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Q&A: What's Happening With the Housing Market?

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Nika Anschuetz





Inventory hits record lows, prices hit record highs

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Since the start of the pandemic, a perfect storm has sent home prices soaring, as record low mortgage rates and remote work spurred Americans to move. And now, even as interest rates tick up, inventory is at a record low, driving prices even higher.

In February, the Denver housing market broke new records, reports the Denver Metro Association of Realtors. February saw only 4,193 new residential listings, making it the lowest February on record. Meanwhile, the median closing price of a home stood at $575,000, the highest number on record and a 6.48% increase from January.  

The DU Newsroom sat down with Ron Throupe, associate professor in the Franklin L. Burns School of Real Estate and Construction Management, to talk about the intricacies of the ever-changing housing market. The conversation has been edited for length and clarity. 

Do you think the housing market will cool soon?

I believe it’s going to be a strong spring and cool off mid to late summer. People who have made up their mind to purchase will this spring. But, the overall economics are not positive for the economy, and that’s going to make people hesitant going forward.

What’s driving the rapid increase in prices? 

Well, there are really two things. It’s costs (labor and materials), and also a lack of new housing supply, so this combines in driving up existing prices.

Are the current prices inflated due to the COVID-19 pandemic? 

It’s hard to decouple the pandemic with supply chain issues, material costs and labor shortages. The pandemic definitely contributed, but I can’t say it’s the only reason. When employers decided employees didn’t have to be in the office, people had more flexibility on where they were going to live and drove up suburban home prices.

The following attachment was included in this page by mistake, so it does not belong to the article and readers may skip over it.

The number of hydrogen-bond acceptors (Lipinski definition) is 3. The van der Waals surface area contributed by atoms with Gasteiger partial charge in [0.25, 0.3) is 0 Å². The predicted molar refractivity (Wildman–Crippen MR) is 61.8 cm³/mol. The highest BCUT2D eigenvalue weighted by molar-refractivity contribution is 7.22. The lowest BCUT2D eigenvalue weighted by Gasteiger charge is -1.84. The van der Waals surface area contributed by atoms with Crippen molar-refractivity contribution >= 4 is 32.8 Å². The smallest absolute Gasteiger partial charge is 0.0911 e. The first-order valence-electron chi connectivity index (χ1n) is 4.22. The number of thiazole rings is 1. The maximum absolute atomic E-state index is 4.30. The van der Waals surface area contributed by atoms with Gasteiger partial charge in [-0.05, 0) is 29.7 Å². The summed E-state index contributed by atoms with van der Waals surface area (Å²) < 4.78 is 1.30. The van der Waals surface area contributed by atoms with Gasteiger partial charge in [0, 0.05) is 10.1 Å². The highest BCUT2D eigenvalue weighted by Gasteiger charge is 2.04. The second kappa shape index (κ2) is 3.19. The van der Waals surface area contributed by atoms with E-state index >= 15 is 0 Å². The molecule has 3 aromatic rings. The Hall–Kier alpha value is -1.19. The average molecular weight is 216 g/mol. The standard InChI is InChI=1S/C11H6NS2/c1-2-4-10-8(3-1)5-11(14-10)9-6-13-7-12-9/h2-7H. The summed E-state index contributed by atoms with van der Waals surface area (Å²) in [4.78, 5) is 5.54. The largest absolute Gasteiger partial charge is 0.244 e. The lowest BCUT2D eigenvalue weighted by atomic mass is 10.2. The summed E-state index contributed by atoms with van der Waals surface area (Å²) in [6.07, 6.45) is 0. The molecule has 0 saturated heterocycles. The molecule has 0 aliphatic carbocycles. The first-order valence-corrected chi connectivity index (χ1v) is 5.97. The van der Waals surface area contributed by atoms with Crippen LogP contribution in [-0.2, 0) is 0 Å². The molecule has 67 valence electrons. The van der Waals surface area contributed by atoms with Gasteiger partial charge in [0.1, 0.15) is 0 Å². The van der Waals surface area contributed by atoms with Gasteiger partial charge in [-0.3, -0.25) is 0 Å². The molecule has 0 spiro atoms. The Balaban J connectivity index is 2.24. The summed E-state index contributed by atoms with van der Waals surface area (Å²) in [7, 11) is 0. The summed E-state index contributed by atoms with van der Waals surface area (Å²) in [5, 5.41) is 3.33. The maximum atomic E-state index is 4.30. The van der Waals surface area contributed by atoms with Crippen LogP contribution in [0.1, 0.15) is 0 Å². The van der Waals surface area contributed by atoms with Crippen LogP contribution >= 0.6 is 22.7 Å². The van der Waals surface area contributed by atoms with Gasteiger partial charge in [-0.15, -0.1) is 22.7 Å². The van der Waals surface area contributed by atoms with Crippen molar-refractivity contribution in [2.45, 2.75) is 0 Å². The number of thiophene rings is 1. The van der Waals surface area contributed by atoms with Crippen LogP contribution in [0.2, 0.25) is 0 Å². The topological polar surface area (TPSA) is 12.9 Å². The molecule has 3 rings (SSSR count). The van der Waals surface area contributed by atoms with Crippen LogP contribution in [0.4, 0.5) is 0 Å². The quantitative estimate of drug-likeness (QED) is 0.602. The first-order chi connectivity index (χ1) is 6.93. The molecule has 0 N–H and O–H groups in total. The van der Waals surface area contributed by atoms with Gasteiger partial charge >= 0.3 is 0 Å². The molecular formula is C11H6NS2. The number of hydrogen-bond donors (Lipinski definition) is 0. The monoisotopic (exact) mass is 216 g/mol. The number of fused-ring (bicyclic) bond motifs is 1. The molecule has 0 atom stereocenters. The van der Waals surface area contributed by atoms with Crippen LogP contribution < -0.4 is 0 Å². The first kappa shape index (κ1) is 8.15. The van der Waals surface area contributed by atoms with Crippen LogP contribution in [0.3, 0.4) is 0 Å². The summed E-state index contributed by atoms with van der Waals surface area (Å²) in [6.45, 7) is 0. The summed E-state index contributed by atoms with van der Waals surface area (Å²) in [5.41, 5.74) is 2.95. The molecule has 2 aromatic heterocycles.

Will inventory pick up to meet demand?

It will, but it takes time. You know, inventory is slow to respond. That coupled with the supply chain and labor costs, it just takes time to catch up.

Do you expect a market crash as in 2008?

No, I don't see that coming. A lot of times, we call them market shocks. People don't anticipate them and all of a sudden, they’re there. So, there’s always a chance of some market shock. And right now, somebody might think about some major war with Russia as a market shock. But unless we have something like that, I wouldn't expect it all. I'd expect a slowdown, while wages catch up over time.

In the last decade, the median home price rose roughly 30%, while incomes only increased around 11%, according to a Bankrate analysis. And that disparity over the last 50 years is even worse: After accounting for inflation, home prices have jumped 118%, while income increased just 11%. Simply put, some people will never be able to afford to buy a home. Is there a solution to the housing crisis? 

There’s no one solution. It’s going to have to be a group of items for getting people into property. It’s not one size fits all. Some of it is government programs. Some of it is cooperation. They need to expand on existing programs and other programs to fit different needs. Sometimes it’s just a matter of time for wages to catch up to price increases on homes. You may have house prices surge for several years and then get sluggish. Part of that is wages need to catch up to the price increases on homes. It takes many years for wages to increase to get back to the same affordability.